Those of Hispanic or Latino origin made up 5.7% of the population. In terms of ancestry, 28.8% were German, 13.1% were American, 12.8% were Irish, 9.2% were English. Of the 16,501 households, 33.7% had children under the age of 18 living with them, 54.4% were married couples living together, 10.8% had a female householder with no husband present, 29.5% were non-families, 24.4% of all households were made up of individuals. The average household size was 2.53 and the average family size was 2.98. The median age was 38.7 years. The median income for a household in the county was $47,697 and the median income for a family was $53,534. Males had a median income of $38,608 versus $30,030 for females; the per capita income for the county was $21,498. About 7.6% of families and 11.1% of the population were below the poverty line, including 13.7% of those under age 18 and 6.3% of those age 65 or over. The Tribune, daily newspaper covering Jackson County National Register of Historic Places listings in Jackson County, Indiana Jackson County Visitor Center
Indiana State Road 37
State Road 37 is a major route in the U. S. state of Indiana, running as a four-lane divided highway for 110 miles of its course. At one time, the route ran from the southwest corner of the state to the northeast corner. In the pre-Interstate Highway era, Indiana 37 was the most direct route between Fort Wayne and Indianapolis. Interstate 69 has supplanted it as a through route, State Road 37 now consists of two disconnected segments; the longer segment starts at Tell City on the Ohio River and ends in Marion in north central Indiana. The other segment in northeastern Indiana runs from Interstate 469 near Fort Wayne to the Ohio state line; the southern section of Indiana SR 37 begins at a junction with SR 66 near the Ohio River in Tell City. Angling northeast, it enters the Hoosier National Forest turns north until it meets Interstate 64 just north of State Road 62 at St. Croix. SR 37 now continues north beyond I-64, to meet SR 64 near Eckerty; these two routes run concurrently to the east for about 8 miles, where just north of English SR 37 departs to the north toward Paoli and SR 64 continues east toward Marengo.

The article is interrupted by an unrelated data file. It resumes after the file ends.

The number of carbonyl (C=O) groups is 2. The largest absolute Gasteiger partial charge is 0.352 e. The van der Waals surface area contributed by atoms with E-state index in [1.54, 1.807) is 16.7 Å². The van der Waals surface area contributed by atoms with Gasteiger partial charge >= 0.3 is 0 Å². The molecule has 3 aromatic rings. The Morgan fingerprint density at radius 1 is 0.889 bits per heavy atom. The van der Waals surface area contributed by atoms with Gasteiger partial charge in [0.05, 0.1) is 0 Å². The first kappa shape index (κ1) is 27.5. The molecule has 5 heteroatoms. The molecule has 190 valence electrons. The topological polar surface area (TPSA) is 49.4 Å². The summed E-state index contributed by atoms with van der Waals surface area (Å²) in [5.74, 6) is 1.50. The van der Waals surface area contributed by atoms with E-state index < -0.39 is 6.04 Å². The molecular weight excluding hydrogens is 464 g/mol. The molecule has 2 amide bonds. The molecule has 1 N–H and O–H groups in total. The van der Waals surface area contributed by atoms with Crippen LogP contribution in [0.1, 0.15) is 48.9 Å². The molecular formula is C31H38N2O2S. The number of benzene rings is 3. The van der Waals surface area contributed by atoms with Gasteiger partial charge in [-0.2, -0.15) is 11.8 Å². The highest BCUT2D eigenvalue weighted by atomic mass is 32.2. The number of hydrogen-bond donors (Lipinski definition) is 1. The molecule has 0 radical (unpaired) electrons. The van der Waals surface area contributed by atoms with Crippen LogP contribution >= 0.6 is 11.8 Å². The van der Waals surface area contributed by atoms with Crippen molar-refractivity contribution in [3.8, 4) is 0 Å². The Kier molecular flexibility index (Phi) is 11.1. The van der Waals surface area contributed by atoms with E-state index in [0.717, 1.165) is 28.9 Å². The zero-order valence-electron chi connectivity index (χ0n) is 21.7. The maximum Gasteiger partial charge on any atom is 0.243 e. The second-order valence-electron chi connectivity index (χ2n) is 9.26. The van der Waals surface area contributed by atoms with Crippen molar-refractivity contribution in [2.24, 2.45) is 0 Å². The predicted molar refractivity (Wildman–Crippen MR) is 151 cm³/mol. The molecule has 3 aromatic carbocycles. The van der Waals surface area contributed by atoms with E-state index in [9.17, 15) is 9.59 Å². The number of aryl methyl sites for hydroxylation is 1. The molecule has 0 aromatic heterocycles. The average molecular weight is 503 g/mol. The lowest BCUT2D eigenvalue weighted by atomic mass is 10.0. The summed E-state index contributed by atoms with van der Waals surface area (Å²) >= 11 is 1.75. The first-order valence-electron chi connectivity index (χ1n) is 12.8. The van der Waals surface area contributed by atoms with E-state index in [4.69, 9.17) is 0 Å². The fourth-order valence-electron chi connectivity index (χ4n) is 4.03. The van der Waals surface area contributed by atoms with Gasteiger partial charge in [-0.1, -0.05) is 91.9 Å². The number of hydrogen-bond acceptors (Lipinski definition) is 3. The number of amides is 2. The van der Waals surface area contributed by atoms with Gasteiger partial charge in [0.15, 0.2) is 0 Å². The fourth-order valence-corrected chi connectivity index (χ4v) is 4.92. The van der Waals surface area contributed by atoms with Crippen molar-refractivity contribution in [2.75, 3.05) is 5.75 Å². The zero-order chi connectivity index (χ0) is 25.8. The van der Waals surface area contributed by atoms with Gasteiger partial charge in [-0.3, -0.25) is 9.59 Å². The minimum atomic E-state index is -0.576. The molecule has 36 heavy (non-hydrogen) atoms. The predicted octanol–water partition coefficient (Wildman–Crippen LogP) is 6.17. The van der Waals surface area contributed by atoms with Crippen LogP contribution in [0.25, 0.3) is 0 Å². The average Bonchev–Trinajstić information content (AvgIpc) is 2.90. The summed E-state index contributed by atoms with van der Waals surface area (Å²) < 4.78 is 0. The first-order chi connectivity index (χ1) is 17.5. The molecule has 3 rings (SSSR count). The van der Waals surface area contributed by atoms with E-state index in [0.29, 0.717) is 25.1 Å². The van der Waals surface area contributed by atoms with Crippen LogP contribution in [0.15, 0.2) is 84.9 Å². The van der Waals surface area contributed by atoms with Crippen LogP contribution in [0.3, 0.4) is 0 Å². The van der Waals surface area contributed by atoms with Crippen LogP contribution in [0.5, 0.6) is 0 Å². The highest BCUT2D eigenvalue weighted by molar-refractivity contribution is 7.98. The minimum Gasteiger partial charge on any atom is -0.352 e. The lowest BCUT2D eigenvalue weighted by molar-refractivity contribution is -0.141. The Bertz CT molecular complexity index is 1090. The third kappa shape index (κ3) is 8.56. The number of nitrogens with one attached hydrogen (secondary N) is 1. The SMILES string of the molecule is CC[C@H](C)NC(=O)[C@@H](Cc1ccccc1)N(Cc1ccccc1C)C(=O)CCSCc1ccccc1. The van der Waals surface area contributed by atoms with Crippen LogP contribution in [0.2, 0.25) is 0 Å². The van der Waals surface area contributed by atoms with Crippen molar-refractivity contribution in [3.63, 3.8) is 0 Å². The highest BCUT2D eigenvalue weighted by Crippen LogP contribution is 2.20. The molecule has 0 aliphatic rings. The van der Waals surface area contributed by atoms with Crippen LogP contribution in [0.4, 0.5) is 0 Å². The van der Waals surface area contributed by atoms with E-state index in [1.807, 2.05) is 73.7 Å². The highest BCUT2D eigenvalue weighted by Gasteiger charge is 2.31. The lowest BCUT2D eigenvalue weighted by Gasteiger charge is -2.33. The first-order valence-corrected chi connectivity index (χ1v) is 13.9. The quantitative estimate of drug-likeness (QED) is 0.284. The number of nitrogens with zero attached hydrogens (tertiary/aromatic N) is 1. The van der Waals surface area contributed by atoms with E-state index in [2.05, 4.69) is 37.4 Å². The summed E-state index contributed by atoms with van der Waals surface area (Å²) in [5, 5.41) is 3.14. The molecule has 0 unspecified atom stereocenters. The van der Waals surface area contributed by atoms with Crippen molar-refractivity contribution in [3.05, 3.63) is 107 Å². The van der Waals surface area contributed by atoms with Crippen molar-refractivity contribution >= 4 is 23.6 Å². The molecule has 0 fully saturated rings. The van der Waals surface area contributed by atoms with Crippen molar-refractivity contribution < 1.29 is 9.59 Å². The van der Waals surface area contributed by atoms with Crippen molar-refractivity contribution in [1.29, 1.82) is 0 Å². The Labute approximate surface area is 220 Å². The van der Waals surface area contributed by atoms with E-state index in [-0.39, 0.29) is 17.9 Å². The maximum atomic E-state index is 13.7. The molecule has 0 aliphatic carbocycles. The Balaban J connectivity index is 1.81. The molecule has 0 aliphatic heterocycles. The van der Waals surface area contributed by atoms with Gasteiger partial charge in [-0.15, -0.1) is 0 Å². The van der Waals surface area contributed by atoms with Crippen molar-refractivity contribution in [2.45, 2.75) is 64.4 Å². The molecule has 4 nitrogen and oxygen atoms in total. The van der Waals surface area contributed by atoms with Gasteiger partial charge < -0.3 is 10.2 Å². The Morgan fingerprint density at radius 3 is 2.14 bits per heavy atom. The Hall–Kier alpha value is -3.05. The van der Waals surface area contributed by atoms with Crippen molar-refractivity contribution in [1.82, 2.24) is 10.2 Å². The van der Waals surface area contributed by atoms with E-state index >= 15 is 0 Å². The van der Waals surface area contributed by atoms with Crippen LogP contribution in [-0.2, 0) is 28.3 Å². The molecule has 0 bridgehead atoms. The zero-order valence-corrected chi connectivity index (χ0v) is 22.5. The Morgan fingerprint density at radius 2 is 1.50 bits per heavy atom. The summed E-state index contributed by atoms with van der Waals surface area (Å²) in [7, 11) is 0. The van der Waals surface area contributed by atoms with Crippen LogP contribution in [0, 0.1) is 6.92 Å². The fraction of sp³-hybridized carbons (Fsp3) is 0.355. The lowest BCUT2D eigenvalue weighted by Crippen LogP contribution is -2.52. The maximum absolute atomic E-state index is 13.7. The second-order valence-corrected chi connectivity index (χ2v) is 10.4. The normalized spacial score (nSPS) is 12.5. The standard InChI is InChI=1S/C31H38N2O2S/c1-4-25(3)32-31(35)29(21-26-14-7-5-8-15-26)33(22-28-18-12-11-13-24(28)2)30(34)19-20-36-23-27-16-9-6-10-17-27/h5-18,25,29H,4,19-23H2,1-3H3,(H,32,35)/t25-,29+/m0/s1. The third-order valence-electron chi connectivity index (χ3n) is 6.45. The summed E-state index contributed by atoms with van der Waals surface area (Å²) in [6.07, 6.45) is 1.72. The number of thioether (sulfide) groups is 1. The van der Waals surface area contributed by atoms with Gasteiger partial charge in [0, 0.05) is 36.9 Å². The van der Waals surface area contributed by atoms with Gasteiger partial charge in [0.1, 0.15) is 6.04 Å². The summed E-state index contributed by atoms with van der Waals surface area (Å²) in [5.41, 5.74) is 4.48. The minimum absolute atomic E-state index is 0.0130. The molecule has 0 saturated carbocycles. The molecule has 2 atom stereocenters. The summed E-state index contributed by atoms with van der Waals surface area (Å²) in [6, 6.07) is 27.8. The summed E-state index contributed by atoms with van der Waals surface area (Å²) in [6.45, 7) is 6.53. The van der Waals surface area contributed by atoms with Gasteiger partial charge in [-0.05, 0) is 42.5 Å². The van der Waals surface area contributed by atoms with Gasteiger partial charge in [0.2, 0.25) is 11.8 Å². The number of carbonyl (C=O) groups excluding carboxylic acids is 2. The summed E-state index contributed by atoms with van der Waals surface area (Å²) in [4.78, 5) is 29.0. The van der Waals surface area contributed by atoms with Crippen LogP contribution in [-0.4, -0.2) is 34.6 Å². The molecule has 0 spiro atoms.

Just prior to reaching Paoli SR 37 leaves the National Forest. Once in town the route has a brief concurrency with US 150 and SR 56 to loop around the town square before it leaves to the north, heading for Orleans and Mitchell; until reaching Mitchell, SR 37 is a two-lane rural route with light traffic. However, from this point north to Indianapolis, the character of the road changes to become a major rural arterial route. At Mitchell the 4-lane divided highway begins with a short concurrency of SR 60 on SR 37 as both routes skirt the edge of town. From there, SR 37 continues north to US 50 on the outskirts of Bedford. US 50 and SR 37 run concurrently, curving northeast to cross the East Fork of the White River before turning north to bypass the center of the city on its west side. After US 50 leaves to the east, SR 37 proceeds northward to Bloomington, where it now meets up with the new southern extension of Interstate 69 on that city's southwest side. From that point in Bloomington heading north to Martinsville, SR 37 was converted from an expressway to a full freeway to allow for I-69 to run concurrently along its path and was completed October 31 2018.